by Mel cross posted from her blog When Cows and Kids Collide
All images by Mel from When Cows and Kids Collide and used with permission. This post is 7 pages long.
In the last post, we covered the first five reasons that sheep can teach us about meditation. Although, honestly, I really learned more about common misconceptions about sheep.
- I hope that this section is meant to describe Biblical techniques for dealing with insect control because no one dumps tar and herbs on livestock anymore. I will concede, however, that many insecticides are oily.
- Insect infestation decreases animal weight gain, but not because the sheep stop ruminating. Remember, a ruminant who stops ruminating is a dead animal. No, the animal is so busy chewing at sore spots that it eats less food in the first place and uses some of the energy that would go towards gaining weight goes towards healing the injuries from the insects and from the chewing.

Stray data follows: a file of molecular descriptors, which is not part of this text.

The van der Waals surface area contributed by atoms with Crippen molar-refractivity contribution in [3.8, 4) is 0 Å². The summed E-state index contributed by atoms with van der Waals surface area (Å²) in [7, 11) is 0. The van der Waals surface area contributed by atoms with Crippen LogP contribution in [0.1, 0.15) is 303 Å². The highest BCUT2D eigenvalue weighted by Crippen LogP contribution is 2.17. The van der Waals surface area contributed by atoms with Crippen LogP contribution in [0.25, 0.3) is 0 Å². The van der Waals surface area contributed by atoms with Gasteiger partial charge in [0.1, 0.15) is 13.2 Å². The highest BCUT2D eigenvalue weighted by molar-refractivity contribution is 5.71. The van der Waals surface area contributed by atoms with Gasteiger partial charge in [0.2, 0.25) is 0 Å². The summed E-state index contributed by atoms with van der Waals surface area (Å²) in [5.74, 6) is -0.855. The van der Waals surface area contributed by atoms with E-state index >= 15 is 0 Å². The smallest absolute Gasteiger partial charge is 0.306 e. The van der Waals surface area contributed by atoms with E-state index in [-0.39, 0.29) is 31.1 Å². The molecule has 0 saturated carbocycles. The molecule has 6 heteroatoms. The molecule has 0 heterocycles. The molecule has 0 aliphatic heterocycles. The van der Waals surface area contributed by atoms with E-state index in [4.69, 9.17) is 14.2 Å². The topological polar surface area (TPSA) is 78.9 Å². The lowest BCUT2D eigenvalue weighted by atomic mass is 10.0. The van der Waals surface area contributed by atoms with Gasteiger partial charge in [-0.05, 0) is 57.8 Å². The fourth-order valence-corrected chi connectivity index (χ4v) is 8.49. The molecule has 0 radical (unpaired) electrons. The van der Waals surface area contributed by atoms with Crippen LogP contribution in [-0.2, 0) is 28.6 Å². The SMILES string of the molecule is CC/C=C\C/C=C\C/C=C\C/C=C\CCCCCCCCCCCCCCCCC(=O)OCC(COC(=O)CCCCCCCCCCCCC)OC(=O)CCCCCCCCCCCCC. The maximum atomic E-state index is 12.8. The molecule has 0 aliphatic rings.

- “Relaxed and peaceful” is a relative term in livestock. Yes, if your sheep are actively running away from a predator, chewing their legs off from fly-strike, or overheating from lack of shade, they won’t ruminate right then. On the other hand, when it’s time to chew cud, the sheep will chew cud. I’ve watched cows chew cud between contractions during labor while a tractor is running nearby and the overhead cooling fans are running on high. This makes me very skeptical that “peace” let alone “relaxation” is needed for cud-chewing.